Randox Biochip Array (BAT) Technology free from Biotin-Streptavidin
Biotin, also known as vitamin B7, is involved with fatty acid metabolism, amino acid degradation, and gluconeogenesis. The recommended daily intake for biotin is roughly 30-70µg, which is extremely low, meaning that biotin deficiency is rare. Recently, there has been a surge in biotin supplementation mainly for beauty reasons, including: stronger nails and healthier skin and hair, resulting in the biotin craze on Instagram. Currently 162K posts are attributed to the biotin hashtag (#biotin) on Instagram. Whilst biotin supplementation is beneficial for numerous health conditions, including: multiple sclerosis (MS), diabetes, elevated cholesterol, and metabolic dysfunction, the increasing use of biotin by patients has created a problem with in vitro diagnostic testing.
With numerous manufacturers using biotin-streptavidin technology to develop in vitro diagnostic tests, combined with the rise in biotin supplementation use, the FDA (food and drug administration) issued an alert regarding the potential for erroneous results triggered by high levels of biotin in patient samples, at the end of 2017. Clinical decisions based on these false results from biotin technology can lead to inaccurate diagnosis and inappropriate treatment prescribed. The FDA confirmed that a patient, who was consuming high levels of biotin, died when a troponin tested was skewed and failed to show that the patient was having a heart attack. Other tests that can produce erroneous results include: cardiac, pregnancy, cancer and iron-deficiency tests.
The image above highlights that in biotin-free patient samples, the analyte to be tested successfully binds to the biotinylated antibody and the labelled antibody ultimately ensuring accurate measurement. In the patient sample containing high levels of biotin, the biotin inhibits streptavidin’s ability to capture the analyte-antibody complex, generating falsely lowered results.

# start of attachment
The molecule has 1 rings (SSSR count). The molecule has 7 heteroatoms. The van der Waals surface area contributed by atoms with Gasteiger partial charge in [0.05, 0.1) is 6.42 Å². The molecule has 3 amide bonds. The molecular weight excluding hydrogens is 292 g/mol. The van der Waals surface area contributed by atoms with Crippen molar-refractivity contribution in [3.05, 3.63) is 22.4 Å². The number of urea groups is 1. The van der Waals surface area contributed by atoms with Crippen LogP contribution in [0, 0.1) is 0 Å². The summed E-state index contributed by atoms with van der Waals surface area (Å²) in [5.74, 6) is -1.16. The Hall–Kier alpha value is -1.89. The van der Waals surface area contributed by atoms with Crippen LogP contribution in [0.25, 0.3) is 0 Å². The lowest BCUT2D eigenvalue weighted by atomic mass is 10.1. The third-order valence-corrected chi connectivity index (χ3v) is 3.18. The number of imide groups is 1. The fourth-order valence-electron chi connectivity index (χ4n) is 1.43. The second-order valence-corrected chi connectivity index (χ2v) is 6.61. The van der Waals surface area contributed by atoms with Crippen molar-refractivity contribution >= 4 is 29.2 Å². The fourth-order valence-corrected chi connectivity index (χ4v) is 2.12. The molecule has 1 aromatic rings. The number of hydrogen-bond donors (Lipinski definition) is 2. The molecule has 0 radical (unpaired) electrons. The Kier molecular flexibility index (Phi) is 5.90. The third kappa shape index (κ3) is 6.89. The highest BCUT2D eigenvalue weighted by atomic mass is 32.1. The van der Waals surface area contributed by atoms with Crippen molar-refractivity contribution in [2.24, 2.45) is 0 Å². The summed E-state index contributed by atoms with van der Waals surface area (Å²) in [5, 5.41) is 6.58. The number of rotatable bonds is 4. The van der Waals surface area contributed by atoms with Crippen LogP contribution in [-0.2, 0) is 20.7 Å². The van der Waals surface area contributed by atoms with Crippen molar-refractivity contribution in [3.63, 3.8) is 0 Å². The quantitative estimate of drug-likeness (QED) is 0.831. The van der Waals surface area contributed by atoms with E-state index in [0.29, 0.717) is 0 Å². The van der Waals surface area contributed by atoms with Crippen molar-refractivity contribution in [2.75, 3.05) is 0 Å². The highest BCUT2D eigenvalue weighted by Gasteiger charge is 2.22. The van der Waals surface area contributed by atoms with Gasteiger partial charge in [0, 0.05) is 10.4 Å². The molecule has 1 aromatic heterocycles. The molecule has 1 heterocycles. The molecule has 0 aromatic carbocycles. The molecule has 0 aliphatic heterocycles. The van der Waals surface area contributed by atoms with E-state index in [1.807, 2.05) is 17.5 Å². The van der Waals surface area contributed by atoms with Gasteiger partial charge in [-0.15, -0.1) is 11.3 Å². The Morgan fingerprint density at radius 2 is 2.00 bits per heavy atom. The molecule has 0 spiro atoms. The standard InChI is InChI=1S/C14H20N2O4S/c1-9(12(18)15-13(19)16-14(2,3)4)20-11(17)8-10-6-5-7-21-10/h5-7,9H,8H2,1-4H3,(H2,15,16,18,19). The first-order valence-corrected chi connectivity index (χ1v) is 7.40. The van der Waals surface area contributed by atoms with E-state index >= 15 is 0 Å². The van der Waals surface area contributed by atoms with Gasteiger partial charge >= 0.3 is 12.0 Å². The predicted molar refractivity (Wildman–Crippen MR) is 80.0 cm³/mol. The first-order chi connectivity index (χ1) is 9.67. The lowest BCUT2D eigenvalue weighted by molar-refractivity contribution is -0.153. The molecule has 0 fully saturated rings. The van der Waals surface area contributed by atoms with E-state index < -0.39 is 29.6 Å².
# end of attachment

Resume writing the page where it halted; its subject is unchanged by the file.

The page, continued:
As 70% of all clinical decisions are based on results from in vitro diagnostic tests, it is vital that laboratories are selecting in vitro diagnostic tests that do not adopt the biotin-streptavidin technology to ensure accurate patient testing.
Randox do not utilise the biotin-streptavidin technology in the development of the Biochip Array Technology (BAT).
The Randox Biochip facilitates multiplex testing for faster, more comprehensive patient testing. This technology, free from biotin-streptavidin, uses capture antibodies bound to a solid substrate (biochip surface) as opposed to biotinylated antibodies used by other manufacturers. The Biochip also utilises enzyme labelled conjugate to enable chemiluminescent detection of the target in the patient sample.
Biochip test menu
The Biochip Array Technology (BAT) from Randox is capable of simultaneous multi-analyte diagnostic testing within the fields of clinical research and drugs of abuse testing. The technology works through combining a panel of related assays on a single biochip with a single set of reagents, controls and calibrators. An extensive range of Biochip panels are available, each optimised to provide the best performance.
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The world’s first fully automated random access Biochip testing platform. The Evidence Evolution is set to revolutionise current diagnostic testing. With the capability to process up to 2,640 tests per hour, the Evidence Evolution utilises multiplexing technology, offering advanced test consolidation, patient profiling, a complete system integration, as well as the most comprehensive test menu on the market.
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